If you are visiting Vermont you must quarantine before engaging in any activities, like grocery shopping or recreational activities. Staying in and completing quarantine is extremely important to help keep people from spreading the virus when they may not know they have it. We strongly encourage you to sign up with Sara Alert once you arrive in Vermont to get two weeks of daily symptom check reminders. You must also follow the Governor’s Be Smart, Stay Safe Order.

You can either:

  • Quarantine in your home state for 14 days before coming to Vermont if you are driving in your personal vehicle (including a rental vehicle or private plane) OR
  • Quarantine at a Vermont lodging establishment or home for 14 days if you are traveling by plane, train, bus or other means of transportation.

If you have not had symptoms of COVID-19, you have the option to get a PCR test on day 7 and end your quarantine with a negative test result. You must remain in quarantine until you travel to Vermont.

Limit your stops when traveling to Vermont, and only stop when necessary (for example, for fuel, food or rest).

When you stop, follow the general prevention steps: stay at least 6 feet away from people you don't live with, wear a face mask, avoid crowded indoor spaces, and wash your hands often. Stay home and do not travel if you are sick.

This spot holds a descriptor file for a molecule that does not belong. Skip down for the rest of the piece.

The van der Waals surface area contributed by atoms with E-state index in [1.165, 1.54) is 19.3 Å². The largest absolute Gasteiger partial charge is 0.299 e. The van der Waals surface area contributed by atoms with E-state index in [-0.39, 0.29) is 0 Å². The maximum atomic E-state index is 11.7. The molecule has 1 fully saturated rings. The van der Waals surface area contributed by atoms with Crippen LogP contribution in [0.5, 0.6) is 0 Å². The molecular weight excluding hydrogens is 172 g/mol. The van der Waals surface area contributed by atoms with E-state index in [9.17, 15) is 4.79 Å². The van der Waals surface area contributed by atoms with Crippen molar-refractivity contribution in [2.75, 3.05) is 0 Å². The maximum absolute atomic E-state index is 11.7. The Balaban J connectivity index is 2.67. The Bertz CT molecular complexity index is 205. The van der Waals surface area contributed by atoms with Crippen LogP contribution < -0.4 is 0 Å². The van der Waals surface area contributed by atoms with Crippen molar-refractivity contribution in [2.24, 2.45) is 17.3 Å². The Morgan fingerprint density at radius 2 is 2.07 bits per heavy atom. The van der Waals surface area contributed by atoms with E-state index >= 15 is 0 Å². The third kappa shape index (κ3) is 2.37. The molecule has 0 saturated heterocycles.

Find more travel and quarantine information.

Full list of FAQs


I had COVID-19 or received a positive antibody test. Does that mean I am exempt from the travel quarantine or social gathering requirements?

The Governor’s executive orders do not exempt people who had COVID-19 or received a positive antibody test. This means that even if you had COVID-19 or received a positive antibody test, you must quarantine when you travel or return to Vermont under the current travel guidelines. This also means that you are not allowed to gather with people you don’t live with under the current social gathering guidelines.

If you have received a positive antibody test, that does not mean you have “proof of immunity” from COVID-19.

Currently, we recommend that everyone, including people who had COVID-19, received a positive antibody test, or got the COVID-19 vaccine continue to follow the prevention steps to keep from getting or spreading COVID-19:

  • Stay home if you are sick.
  • Wash your hands often.
  • Keep your social circle small. At this time, your social circle should only include the people you live with.
  • Stay at least 6 feet away from people you don't live with.
  • Wear a mask anytime you are around people you don’t live with.

Full list of FAQs


If I have received a COVID-19 vaccine, may I travel without quarantining before or after my trip?

Effective February 23, 2021: If you have been vaccinated, you do not need to quarantine to travel to Vermont or return to Vermont, as long as at least 14 days have passed since you received your final vaccine dose.

Currently, we recommend that everyone, including people who had COVID-19, received a positive antibody test, or got the COVID-19 vaccine continue to follow the prevention steps to keep from getting or spreading COVID-19:

  • Stay home if you are sick.
  • Wash your hands often.
  • Keep your social circle small. At this time, your social circle should only include the people you live with.
  • Stay at least 6 feet away from people you don't live with.
  • Wear a mask anytime you are around people you don’t live with.

Full list of FAQs


Can I travel to and from Vermont for work?